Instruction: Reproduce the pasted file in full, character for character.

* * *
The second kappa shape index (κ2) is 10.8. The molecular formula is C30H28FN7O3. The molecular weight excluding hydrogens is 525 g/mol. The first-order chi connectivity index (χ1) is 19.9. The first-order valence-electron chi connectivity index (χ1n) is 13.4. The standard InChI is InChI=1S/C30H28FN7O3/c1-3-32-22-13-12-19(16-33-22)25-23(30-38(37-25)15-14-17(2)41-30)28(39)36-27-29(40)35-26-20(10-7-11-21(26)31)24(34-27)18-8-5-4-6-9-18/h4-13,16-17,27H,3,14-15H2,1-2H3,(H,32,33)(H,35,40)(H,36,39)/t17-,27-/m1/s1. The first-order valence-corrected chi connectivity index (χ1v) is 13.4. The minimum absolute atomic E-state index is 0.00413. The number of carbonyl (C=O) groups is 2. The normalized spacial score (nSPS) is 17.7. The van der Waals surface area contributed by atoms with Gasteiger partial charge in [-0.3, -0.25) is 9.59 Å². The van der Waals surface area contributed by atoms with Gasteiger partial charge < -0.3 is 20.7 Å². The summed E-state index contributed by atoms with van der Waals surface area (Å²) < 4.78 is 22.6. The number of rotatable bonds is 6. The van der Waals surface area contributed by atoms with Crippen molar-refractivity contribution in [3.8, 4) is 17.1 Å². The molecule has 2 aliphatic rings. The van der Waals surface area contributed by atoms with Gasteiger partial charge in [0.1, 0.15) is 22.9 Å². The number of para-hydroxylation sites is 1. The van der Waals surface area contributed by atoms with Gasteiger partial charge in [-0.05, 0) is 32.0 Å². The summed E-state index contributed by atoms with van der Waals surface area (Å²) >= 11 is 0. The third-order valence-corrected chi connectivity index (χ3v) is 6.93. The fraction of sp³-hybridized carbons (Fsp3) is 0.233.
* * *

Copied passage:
The second kappa shape index (κ2) is 10.8. The molecular formula is C30H28FN7O3. The molecular weight excluding hydrogens is 525 g/mol. The first-order chi connectivity index (χ1) is 19.9. The first-order valence-electron chi connectivity index (χ1n) is 13.4. The standard InChI is InChI=1S/C30H28FN7O3/c1-3-32-22-13-12-19(16-33-22)25-23(30-38(37-25)15-14-17(2)41-30)28(39)36-27-29(40)35-26-20(10-7-11-21(26)31)24(34-27)18-8-5-4-6-9-18/h4-13,16-17,27H,3,14-15H2,1-2H3,(H,32,33)(H,35,40)(H,36,39)/t17-,27-/m1/s1. The first-order valence-corrected chi connectivity index (χ1v) is 13.4. The minimum absolute atomic E-state index is 0.00413. The number of carbonyl (C=O) groups is 2. The normalized spacial score (nSPS) is 17.7. The van der Waals surface area contributed by atoms with Gasteiger partial charge in [-0.3, -0.25) is 9.59 Å². The van der Waals surface area contributed by atoms with Gasteiger partial charge < -0.3 is 20.7 Å². The summed E-state index contributed by atoms with van der Waals surface area (Å²) < 4.78 is 22.6. The number of rotatable bonds is 6. The van der Waals surface area contributed by atoms with Crippen molar-refractivity contribution in [3.8, 4) is 17.1 Å². The molecule has 2 aliphatic rings. The van der Waals surface area contributed by atoms with Gasteiger partial charge in [0.1, 0.15) is 22.9 Å². The number of para-hydroxylation sites is 1. The van der Waals surface area contributed by atoms with Gasteiger partial charge in [-0.05, 0) is 32.0 Å². The summed E-state index contributed by atoms with van der Waals surface area (Å²) >= 11 is 0. The third-order valence-corrected chi connectivity index (χ3v) is 6.93. The fraction of sp³-hybridized carbons (Fsp3) is 0.233.